What is it?
Sarcomas are rare and affect the supporting tissues of the body such as bone and soft tissue (i.e. muscle or cartilage)
While osteosarcoma can start in any bone, it most often arises in the long bones of the arms or legs, at the end of bones where growth is occurring and new bone cells produced.
Exact causes of primary bone cancer are not entirely clear but it is thought to relate to the rapid growth of bones, hence more commonly diagnosed in teenagers.
Children who have undergone previous chemotherapy or radiotherapy are at an increased risk of developing osteosarcoma, as are children with the hereditary form of eye cancer, called retinoblastoma.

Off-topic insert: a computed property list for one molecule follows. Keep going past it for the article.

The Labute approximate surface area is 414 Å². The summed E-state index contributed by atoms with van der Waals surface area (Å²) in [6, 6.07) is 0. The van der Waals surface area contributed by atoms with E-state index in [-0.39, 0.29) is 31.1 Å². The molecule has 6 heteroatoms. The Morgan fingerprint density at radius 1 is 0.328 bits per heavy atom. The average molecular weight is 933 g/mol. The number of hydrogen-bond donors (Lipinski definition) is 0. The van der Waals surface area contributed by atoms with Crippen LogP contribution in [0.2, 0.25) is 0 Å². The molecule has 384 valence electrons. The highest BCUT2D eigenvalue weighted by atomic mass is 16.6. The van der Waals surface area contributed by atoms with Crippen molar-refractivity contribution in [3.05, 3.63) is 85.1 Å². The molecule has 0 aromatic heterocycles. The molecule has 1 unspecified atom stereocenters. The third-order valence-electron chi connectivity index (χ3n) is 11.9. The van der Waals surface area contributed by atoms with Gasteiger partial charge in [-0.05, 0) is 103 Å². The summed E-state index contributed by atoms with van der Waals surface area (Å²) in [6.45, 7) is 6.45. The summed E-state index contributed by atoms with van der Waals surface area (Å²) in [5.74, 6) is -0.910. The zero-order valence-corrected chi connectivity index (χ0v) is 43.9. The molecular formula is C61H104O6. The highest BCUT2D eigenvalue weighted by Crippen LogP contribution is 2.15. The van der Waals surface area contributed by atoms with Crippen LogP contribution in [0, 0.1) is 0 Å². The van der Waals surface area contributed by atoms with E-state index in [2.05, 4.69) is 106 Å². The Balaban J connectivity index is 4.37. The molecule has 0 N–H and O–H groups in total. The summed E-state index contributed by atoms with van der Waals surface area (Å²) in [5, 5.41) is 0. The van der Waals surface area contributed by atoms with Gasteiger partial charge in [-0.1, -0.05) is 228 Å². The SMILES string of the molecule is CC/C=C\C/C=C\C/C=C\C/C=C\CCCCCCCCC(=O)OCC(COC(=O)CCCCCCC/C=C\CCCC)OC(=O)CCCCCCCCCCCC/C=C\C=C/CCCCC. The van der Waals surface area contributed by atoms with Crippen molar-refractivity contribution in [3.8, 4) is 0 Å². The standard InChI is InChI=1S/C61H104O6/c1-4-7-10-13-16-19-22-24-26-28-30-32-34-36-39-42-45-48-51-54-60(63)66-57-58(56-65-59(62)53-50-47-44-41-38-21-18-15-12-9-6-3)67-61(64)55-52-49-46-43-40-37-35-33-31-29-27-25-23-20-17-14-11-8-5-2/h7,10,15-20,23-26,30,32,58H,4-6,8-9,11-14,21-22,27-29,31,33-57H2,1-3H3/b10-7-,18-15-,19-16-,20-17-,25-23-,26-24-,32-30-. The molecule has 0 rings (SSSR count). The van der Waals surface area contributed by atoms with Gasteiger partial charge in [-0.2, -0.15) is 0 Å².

Who does it affect?
Osteosarcoma is the most common type of childhood bone tumour, accounting for just over half of all bone cancers. Around 30 children, plus an additional 45 teenagers and young people are diagnosed every year in the UK.
Incidence increases with age and usually develops at around 10-16 years.
Find out more
You can read more about the types of Osteosarcoma and it’s treatment.